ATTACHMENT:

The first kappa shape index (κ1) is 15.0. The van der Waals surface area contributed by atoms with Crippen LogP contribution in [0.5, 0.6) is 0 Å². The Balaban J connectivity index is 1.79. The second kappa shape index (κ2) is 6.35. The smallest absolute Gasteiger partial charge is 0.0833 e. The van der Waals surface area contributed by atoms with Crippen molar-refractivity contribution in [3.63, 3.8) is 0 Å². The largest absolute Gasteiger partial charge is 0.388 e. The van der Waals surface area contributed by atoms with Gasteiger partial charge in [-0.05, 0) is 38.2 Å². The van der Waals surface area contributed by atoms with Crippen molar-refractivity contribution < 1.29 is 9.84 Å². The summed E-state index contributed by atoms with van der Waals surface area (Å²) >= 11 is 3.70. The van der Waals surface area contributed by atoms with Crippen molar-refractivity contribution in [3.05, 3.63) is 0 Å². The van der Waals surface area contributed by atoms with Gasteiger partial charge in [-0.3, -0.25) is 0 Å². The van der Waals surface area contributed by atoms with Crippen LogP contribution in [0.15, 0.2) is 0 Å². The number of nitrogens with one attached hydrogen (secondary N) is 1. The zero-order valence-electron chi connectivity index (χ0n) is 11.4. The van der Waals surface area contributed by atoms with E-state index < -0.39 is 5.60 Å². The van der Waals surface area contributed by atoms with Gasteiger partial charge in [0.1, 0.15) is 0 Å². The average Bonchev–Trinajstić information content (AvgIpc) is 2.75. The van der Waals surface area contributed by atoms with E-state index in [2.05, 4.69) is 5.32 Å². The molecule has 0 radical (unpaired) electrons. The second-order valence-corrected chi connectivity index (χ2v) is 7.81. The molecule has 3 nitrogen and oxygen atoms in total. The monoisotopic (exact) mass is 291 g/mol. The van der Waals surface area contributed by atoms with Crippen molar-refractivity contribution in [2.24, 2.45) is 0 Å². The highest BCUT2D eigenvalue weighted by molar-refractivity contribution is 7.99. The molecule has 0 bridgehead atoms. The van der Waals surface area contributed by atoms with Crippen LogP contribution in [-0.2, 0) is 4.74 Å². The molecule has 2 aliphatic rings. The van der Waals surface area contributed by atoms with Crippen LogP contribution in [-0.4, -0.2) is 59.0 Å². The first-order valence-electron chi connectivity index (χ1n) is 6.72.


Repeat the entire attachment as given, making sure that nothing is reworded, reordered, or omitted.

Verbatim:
The first kappa shape index (κ1) is 15.0. The van der Waals surface area contributed by atoms with Crippen LogP contribution in [0.5, 0.6) is 0 Å². The Balaban J connectivity index is 1.79. The second kappa shape index (κ2) is 6.35. The smallest absolute Gasteiger partial charge is 0.0833 e. The van der Waals surface area contributed by atoms with Crippen molar-refractivity contribution in [3.63, 3.8) is 0 Å². The largest absolute Gasteiger partial charge is 0.388 e. The van der Waals surface area contributed by atoms with Gasteiger partial charge in [-0.05, 0) is 38.2 Å². The van der Waals surface area contributed by atoms with Crippen molar-refractivity contribution < 1.29 is 9.84 Å². The summed E-state index contributed by atoms with van der Waals surface area (Å²) >= 11 is 3.70. The van der Waals surface area contributed by atoms with Crippen molar-refractivity contribution in [3.05, 3.63) is 0 Å². The van der Waals surface area contributed by atoms with Gasteiger partial charge in [-0.3, -0.25) is 0 Å². The van der Waals surface area contributed by atoms with Crippen LogP contribution in [0.15, 0.2) is 0 Å². The number of nitrogens with one attached hydrogen (secondary N) is 1. The zero-order valence-electron chi connectivity index (χ0n) is 11.4. The van der Waals surface area contributed by atoms with E-state index < -0.39 is 5.60 Å². The van der Waals surface area contributed by atoms with Gasteiger partial charge in [0.1, 0.15) is 0 Å². The average Bonchev–Trinajstić information content (AvgIpc) is 2.75. The van der Waals surface area contributed by atoms with E-state index in [2.05, 4.69) is 5.32 Å². The molecule has 0 radical (unpaired) electrons. The second-order valence-corrected chi connectivity index (χ2v) is 7.81. The molecule has 3 nitrogen and oxygen atoms in total. The monoisotopic (exact) mass is 291 g/mol. The van der Waals surface area contributed by atoms with Crippen molar-refractivity contribution in [2.24, 2.45) is 0 Å². The highest BCUT2D eigenvalue weighted by molar-refractivity contribution is 7.99. The molecule has 0 bridgehead atoms. The van der Waals surface area contributed by atoms with Crippen LogP contribution in [-0.2, 0) is 4.74 Å². The molecule has 2 aliphatic rings. The van der Waals surface area contributed by atoms with Crippen LogP contribution in [-0.4, -0.2) is 59.0 Å². The first-order valence-electron chi connectivity index (χ1n) is 6.72.